Syrian govt forces to begin unilateral ceasefire in Idlib - GulfToday

Syrian govt forces to begin unilateral ceasefire in Idlib


People arrive to participate in a demonstration in Idlib province on Friday. Agence France-Presse

Syrian government forces will soon begin a unilateral ceasefire in northwestern Idlib province, Russia’s military said on Friday, as hundreds of protesters were met with tear gas marching towards a border crossing with Turkey demanding that Ankara either open the border for refugees or work on stopping the Syrian army’s advance.

The protest and ceasefire announcement came after weeks of a crushing offensive by Syrian troops on the last remaining rebel stronghold, forcing hundreds of thousands to flee, many of whom were already without shelter.

A similar ceasefire at the beginning of the month lasted a few days, after which the government offensive resumed and forces captured the town of Khan Sheikhoun and all rebel-held towns of villages in nearby Hama province.

Syrian troops have been on the offensive since April 30 against rebel-held areas forcing more than half a million people to flee, many of them toward the border with Turkey farther north.

Turkey opened its borders to Syrians in April 2011, a month after the country’s crisis began, and is currently home to 3.6 million people who fled the civil war, now in its ninth year. In recent years, Turkey has taken measures to slow the flow of refugees and has been sending some back home.

The Russian military reconciliation centre said the ceasefire will go into effect on Saturday morning at 6am (0300 GMT).

The Russian report comes as government forces have intensified their offensive over the past weeks. On Friday, Syrian troops captured several hills and small villages southeast of Idlib as they appear to be trying to take as much ground before the ceasefire goes into effect.

The Russian military called on the opposition to end “provocations” and engage in peaceful settlement. Russia is a main backer of Syrian government forces, while Turkey backs the opposition.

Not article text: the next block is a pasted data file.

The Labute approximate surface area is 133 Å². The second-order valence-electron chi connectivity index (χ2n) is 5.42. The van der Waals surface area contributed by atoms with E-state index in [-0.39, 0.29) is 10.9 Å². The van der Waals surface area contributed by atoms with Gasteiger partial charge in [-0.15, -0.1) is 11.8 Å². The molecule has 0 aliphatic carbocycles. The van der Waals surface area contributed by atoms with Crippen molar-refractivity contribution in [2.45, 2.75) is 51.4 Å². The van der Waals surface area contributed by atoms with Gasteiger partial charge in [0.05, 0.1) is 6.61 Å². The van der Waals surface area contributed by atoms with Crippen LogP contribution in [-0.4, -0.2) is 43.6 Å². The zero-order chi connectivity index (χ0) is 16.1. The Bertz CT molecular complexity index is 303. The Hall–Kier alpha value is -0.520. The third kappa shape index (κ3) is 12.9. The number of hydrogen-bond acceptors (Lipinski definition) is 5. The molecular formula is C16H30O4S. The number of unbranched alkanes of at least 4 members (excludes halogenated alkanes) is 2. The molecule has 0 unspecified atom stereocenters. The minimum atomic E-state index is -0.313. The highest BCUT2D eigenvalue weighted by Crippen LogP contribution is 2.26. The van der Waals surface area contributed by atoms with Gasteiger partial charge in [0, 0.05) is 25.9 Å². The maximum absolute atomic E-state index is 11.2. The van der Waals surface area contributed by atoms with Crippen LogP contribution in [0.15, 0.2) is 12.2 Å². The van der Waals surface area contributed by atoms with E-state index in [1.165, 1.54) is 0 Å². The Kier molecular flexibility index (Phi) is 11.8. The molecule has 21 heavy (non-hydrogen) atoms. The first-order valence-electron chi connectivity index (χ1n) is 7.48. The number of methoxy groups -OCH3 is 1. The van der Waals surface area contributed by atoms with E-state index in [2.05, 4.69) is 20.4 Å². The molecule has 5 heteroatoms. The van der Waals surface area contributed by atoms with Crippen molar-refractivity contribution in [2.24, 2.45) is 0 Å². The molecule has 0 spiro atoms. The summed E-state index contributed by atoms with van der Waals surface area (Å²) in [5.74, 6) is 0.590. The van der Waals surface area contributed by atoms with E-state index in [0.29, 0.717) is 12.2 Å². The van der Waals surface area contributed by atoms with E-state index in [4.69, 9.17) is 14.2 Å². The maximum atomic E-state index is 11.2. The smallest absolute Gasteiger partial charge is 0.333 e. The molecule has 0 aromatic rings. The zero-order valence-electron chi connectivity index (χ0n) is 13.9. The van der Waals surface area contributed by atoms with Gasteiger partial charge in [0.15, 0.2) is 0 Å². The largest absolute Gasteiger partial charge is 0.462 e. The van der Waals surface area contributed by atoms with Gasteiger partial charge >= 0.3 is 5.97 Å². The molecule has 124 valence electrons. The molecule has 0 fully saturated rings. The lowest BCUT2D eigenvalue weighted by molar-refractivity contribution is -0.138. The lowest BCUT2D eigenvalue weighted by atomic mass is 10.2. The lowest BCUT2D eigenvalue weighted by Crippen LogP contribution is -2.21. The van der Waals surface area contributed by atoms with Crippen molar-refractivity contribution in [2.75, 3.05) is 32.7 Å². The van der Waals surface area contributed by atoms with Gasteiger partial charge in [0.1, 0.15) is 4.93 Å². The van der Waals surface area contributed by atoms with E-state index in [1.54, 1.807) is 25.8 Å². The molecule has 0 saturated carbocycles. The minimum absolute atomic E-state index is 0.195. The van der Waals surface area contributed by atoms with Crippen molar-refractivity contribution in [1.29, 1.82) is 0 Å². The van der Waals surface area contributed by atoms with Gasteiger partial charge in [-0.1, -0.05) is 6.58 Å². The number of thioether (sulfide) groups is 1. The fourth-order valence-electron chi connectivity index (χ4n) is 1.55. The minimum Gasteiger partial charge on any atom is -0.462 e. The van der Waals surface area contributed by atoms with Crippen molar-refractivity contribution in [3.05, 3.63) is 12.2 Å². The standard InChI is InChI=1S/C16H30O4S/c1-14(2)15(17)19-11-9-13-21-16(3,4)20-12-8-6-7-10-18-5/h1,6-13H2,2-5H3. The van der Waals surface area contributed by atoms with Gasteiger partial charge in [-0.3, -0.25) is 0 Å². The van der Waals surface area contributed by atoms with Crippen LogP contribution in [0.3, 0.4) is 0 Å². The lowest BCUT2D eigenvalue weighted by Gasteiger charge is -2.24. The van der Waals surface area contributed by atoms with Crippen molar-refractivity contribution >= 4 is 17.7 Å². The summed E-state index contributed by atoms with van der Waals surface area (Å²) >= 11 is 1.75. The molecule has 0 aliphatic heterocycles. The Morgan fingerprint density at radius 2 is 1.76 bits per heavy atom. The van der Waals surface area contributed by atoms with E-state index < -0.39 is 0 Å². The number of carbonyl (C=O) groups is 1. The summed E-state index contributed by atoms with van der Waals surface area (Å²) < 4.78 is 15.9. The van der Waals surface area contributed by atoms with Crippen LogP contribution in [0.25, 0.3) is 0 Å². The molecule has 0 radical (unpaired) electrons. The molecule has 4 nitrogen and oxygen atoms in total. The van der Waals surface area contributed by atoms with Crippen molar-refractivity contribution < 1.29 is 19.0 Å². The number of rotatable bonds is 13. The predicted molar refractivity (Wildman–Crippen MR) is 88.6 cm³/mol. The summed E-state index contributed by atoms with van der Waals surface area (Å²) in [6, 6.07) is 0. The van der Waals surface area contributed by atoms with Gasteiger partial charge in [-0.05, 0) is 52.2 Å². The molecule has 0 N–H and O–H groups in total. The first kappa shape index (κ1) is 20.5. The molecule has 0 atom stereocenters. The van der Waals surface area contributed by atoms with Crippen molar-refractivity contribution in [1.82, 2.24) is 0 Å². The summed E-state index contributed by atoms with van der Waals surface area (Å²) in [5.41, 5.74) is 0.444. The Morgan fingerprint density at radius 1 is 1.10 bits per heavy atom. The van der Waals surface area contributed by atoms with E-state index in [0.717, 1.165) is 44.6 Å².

The announcement came as hundreds of protesters in Idlib marched towards a border crossing with Turkey demanding that Ankara either open the border or demand an end to attacks by the government. Opposition activists said Turkish borders guards fired tear gas at the protesters.

Speaking after Friday prayers in Turkey’s capital of Ankara, President Recep Tayyip Erdogan said the fighting in Idlib was forcing Syrians to migrate. “They are coming towards us and we need to be vigilant, we need to be cautious, and we have taken all the necessary precautions,” he said.

“It would be a lie if we said the developments in Idlib are at the point we want,” Erdogan said, adding the military was prepared with tanks and artillery and Turkey’s 12 observation posts in Idlib were ready at all times.

Turkey’s Foreign Minister Mevlut Cavusoglu said Russia has guaranteed Turkish observation posts in Idlib would not be attacked. Syrian troops have been surrounding a Turkish observation post in the village of Morek since last week.

Meanwhile, the United Nations said it will help evacuate civilians from an “abysmal” Syrian desert camp near the border with Jordan, after a mission last week determined who wanted to leave.“We are ready to facilitate” evacuations from the Rukban camp, said Panos Moumtzis, the UN’s Syria humanitarian chief.

“We want to make sure it happens in a voluntary way,” he told reporters during an interview in Beirut, describing the situation in the settlement as “abysmal.”

According to the UN official, around 12,700 people remain in the isolated Rukban camp near a base used by the US-led coalition fighting the Daesh group.

The Syrian government and key backer Russia said in February they had opened corridors out of the camp, calling on residents to leave.

More than half of the original population has left in the past months, the United Nations said.

The UN and the Syrian Arab Red Crescent sent a mission to the camp last week to determine how many people remained inside and who wanted to leave, the UN official said.

“A little bit more than a third of them want to leave,” Moumtzis said.


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